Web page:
Ruth Bader Ginsburg poster in NYC defaced with anti-Semitic graffiti

A promotional poster featuring Supreme Court Justice Ruth Bader Ginsburg in a New York City subway station was grossly defaced with a swastika and anti-Semitic graffiti this week. The New York City police department is now investigating the incident as a hate crime.

Anti-Semitic graffiti

Ginsburg was the first Jewish woman to serve on the Supreme Court. The poster was defaced with a swastika drawn over Ginsburg’s face. The words “Die, Jew” and other profanity were written on the poster with a black marker.

The poster advertised the 2018 release of the pictorial history book “The Unstoppable Ruth Bader Ginsburg: American Icon,” which commemorated the jurist’s 25-year anniversary on the high court. It was posted on the wall at the Nassau Ave. stop on the G line subway in a section of Brooklyn known as Greenpoint.

A commuter noticed the graffiti and reported it to authorities. Subway officials quickly removed the vandalized poster after the police investigated.

Hate crime investigation

The Metropolitan Transportation Authority is reportedly cooperating and assisting in that investigation, including sharing any available surveillance video footage that may help identify and locate the perpetrator. “We have zero tolerance for hate and violence, and this is a horrendous example that has no place anywhere,” said agency spokesman Shams Tarek in a statement.

NYC’s liberal mayor Bill de Blasio weighed in with a tweet that declared, “We’ll find whoever is responsible for this anti-Semitic trash and ensure they face consequences for trying to spread hate in New York City.”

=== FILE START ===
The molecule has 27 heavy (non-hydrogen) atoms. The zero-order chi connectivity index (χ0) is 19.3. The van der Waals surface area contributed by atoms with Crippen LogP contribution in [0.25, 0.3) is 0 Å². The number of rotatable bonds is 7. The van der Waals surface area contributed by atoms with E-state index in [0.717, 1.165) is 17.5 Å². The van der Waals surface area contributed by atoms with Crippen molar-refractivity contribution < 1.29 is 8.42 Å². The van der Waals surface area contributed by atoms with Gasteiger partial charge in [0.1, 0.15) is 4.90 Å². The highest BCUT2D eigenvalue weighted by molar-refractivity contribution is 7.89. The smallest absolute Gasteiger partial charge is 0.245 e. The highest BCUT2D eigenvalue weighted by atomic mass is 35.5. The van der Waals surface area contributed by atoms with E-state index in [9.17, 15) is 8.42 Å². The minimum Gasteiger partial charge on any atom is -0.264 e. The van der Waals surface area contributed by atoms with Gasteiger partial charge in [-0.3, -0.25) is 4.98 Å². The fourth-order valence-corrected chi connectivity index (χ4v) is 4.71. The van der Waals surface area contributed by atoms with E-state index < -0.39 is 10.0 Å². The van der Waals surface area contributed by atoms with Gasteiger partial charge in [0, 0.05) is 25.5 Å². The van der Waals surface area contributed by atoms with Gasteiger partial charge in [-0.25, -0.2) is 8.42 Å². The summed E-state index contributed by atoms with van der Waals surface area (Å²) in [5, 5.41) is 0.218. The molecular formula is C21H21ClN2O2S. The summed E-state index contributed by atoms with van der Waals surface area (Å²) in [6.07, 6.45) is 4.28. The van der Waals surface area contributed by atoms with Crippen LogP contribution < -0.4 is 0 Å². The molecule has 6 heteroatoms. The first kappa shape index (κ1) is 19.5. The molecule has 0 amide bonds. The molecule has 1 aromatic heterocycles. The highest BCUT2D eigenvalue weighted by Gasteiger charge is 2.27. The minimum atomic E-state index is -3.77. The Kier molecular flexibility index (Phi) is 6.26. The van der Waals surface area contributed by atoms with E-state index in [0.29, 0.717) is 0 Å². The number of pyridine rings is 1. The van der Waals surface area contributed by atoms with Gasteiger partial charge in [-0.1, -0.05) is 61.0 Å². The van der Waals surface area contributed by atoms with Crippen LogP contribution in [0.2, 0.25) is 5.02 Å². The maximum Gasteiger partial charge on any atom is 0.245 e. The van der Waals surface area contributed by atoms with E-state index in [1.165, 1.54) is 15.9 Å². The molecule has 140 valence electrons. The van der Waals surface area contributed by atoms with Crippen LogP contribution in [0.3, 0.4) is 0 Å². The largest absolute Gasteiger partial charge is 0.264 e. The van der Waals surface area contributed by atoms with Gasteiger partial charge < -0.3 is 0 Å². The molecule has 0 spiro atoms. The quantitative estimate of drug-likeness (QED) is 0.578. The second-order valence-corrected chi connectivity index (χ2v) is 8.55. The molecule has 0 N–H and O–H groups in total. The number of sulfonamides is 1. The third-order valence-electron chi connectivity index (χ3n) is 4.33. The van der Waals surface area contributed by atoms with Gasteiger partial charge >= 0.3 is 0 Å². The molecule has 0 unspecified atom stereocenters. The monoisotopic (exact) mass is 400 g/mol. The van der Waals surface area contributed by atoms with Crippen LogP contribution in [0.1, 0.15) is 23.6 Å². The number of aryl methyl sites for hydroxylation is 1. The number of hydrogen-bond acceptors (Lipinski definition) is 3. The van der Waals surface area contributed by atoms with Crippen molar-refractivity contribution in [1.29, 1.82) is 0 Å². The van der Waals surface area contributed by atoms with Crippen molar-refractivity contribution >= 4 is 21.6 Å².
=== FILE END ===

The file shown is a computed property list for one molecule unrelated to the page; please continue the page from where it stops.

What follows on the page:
Anti-Semitism on the rise

Unfortunately, this incident is merely the latest in a string of anti-Semitic incidences in New York City that involve other acts of vandalism, as well as acts of violence against innocent Jewish individuals.

In fact, of the 86 reported hate crimes in NYC thus far this year, 52 were of the anti-Semitic variety, significantly more than the 32 anti-Semitic crimes reported by this point in 2018.

Anti-Semitic hate crimes in 2018 were reportedly 22 percent higher than they had been the year prior.

De Blasio speaks out

During an anti-Semitism rally at the Brooklyn’s Kingsway Jewish Center last month, De Blasio condemned anti-Semitism and promised to punish hate:

I want to give this message loud and clear to anyone who has hatred in their heart and they’re thinking of going out and scrawling something on a subway or a front door, they’re thinking of attacking an individual because of what they’re wearing or because of the language they speak: If you do that, we will find you. We will arrest you and you will go to prison. Period.

The mayor also spoke up in support of the state of Israel and denounced the anti-Israel Boycott, Divest and Sanctions movement, which is openly supported by several Democrats in Congress.

“Democrats and Republicans with equal fervor need to say – Israel must exist so the Jewish people know they are always protected,” he said. “And maybe some people don’t realize it, but when they support the BDS movement, they are affronting the right of Israel to exist and that is unacceptable.”

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